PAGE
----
Of course, there have been criticisms of InterFET: that it was slow to move into the hinterland and, in particular, to deploy to Oecussi, only moving into the town one month after its arrival in Dili.
But Cosgrove was determined to avoid casualties, if at all possible. InterFET's view was that the whole border had to be secured before deploying in force into the towns.
Operation Stabilise provided valuable lessons. Australia's woefully deficient heavy helicopter lift capability led to desperate appeals to the United States for logistical support. And the navy needs an amphibious assault ship or something similar if it is to mount another East Timor-type deployment.
Logistical problems aside, Cosgrove says the 8500-strong UN peacekeeping force, led by Philippines Lieutenant-General Jaime de los Santos, is up to the job of ensuring peace and stability in East Timor.
"The East Timorese should be very confident," he said at a recent handover in eastern Baucau.
Others are not so optimistic. "I am biased towards InterFET," one senior diplomat, who asked not to be named, told The Age.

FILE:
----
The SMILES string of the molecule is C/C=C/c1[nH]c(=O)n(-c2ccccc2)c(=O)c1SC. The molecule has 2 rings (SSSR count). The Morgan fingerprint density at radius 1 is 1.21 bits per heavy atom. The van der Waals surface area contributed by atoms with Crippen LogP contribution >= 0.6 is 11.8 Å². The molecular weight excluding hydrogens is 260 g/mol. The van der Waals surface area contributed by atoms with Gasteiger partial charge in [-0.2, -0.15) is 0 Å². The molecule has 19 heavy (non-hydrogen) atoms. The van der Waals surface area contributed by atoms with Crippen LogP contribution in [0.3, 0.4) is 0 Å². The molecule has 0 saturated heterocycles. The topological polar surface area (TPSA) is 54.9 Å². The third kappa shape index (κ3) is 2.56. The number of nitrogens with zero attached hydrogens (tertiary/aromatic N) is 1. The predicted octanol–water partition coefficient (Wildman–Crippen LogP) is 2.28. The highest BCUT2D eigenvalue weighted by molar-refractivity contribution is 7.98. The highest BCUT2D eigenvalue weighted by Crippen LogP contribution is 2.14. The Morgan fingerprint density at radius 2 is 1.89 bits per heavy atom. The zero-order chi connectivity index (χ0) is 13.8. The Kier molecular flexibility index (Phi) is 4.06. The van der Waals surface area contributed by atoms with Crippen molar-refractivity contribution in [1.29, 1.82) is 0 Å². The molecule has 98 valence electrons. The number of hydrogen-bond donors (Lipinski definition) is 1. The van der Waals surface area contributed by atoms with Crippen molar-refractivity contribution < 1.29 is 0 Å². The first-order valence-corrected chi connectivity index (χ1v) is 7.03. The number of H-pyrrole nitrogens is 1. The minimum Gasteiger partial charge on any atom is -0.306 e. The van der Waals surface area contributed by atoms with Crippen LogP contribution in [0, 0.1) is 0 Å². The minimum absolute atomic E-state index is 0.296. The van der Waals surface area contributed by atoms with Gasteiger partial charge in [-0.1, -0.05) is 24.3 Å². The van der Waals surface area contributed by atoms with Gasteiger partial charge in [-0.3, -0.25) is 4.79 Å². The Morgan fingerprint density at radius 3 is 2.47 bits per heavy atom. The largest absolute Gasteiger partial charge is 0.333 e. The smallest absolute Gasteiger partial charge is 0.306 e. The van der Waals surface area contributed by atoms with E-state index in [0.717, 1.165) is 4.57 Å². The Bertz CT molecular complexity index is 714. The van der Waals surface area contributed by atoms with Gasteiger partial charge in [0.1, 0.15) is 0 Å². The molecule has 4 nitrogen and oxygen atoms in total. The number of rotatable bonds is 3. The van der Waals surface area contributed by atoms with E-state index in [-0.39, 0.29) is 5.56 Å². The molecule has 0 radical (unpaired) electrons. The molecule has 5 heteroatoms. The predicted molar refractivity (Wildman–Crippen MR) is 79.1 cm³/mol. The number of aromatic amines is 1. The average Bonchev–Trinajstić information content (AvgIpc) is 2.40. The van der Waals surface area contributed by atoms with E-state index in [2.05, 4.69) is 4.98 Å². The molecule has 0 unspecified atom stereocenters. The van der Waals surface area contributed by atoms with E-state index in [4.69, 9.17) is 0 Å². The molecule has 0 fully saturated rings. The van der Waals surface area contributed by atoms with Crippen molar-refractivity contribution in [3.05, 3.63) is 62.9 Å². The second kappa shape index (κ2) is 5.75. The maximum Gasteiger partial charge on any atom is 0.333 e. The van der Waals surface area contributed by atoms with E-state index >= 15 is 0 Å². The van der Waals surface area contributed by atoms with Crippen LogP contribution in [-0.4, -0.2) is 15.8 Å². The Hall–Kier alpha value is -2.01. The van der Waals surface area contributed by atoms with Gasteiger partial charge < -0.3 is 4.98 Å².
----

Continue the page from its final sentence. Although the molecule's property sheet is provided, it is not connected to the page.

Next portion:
"For the first time the East Timorese people have actually seen a professional military force that has acted in their interests and not against them. I think the cohesion of the UN peacekeeping force will be more of a challenge, especially standards of discipline, getting everybody coordinated and not letting national interests get in the way, especially with the Portuguese.
"People will eventually tire of a pervasive military presence. The challenge for the UN will be not to ignite broader social resentment."
As for the future of the Falintil pro-independence guerrillas, their commander, Xanana Gusmao, says the force will be maintained while the militia threat remains. The strength of the guerrilla force is now about 1000 under arms.